• This is because this device uses Amazon’s Alexa to control its functions and is adding support for streaming services like Spotify and Tidal with increasing regularity.
  • While this is exactly what is required to sell speakers in this day and age, it is confirmation to me that Sonos has completely lost its mojo.
  • Sonos was very early into digital music streaming around the house and developed a suite of software that made multiroom music possible.
  • While this was a novelty, Sonos achieved differentiation and was able to charge a premium price for its high-quality audio products with this functionality.
  • Unfortunately, Sonos has squandered the lead that it had and instead of using its lead to maintain its differentiation, it focused on trying to lock users into its products.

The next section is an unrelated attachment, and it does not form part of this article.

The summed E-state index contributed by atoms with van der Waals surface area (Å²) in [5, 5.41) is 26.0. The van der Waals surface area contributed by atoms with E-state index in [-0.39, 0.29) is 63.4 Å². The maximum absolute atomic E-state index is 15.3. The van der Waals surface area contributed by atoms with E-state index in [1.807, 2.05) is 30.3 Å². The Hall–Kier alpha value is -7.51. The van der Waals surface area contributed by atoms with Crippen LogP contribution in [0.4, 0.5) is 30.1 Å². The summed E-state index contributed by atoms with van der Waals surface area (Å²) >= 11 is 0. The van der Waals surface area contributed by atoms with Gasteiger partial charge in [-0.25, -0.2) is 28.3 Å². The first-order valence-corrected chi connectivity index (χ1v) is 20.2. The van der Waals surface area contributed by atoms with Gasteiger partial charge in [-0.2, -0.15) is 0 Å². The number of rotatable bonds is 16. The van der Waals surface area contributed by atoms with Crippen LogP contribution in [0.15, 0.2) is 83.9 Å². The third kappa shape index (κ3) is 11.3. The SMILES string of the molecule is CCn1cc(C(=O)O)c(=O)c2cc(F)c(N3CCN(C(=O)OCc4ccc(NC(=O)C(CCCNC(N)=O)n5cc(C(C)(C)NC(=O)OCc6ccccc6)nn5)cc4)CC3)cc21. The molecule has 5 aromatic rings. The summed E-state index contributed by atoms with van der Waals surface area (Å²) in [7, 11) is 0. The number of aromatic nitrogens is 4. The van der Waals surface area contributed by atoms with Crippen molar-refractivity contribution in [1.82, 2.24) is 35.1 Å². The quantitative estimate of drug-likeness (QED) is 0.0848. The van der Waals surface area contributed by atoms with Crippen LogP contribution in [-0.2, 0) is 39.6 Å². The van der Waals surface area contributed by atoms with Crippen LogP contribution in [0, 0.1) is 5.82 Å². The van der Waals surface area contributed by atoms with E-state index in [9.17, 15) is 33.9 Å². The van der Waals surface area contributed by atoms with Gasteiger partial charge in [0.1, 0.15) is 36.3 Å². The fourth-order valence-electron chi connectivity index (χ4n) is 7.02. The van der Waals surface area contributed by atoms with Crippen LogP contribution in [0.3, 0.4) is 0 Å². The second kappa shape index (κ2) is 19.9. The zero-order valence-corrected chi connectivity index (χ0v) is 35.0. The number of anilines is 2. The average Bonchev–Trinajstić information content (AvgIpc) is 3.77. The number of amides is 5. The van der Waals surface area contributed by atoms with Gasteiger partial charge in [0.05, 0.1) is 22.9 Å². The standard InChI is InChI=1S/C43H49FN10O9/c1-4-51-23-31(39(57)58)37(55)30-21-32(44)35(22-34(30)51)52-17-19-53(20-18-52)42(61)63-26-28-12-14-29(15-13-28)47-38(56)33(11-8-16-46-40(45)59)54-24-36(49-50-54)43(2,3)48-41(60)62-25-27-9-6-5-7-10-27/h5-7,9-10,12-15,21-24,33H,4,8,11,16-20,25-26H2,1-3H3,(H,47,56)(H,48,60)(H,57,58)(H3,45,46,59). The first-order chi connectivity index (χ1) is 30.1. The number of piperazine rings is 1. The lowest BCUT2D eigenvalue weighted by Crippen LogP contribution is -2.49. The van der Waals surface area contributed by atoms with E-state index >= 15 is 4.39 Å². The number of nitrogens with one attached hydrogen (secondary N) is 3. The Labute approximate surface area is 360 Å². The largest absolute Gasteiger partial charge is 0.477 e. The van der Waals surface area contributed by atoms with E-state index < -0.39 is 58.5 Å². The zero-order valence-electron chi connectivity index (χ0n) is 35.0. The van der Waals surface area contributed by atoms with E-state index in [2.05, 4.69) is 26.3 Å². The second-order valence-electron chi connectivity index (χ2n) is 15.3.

• It tried to do this by only allowing users to access popular services such as Spotify, Amazon and so on via its own app.
  • The idea was to create a compelling user experience such that users would choose a Sonos even if something of equivalent quality was available at the same price point.
  • Unfortunately, this is where it has all come unstuck as Sonos’ ecosystem delivers a frustrating, buggy and substandard user experience that I think users would not use if they had a choice.
  • By enabling both Spotify Connect and Amazon Echo, Sonos has removed the requirement for users to use its software which I think is a sign that it is giving up on trying to create user preference around an ecosystem.
  • Because Amazon Echo and Spotify Connect are keen to work with any speaker on the market, Sonos’ differentiation now becomes: audio quality and design.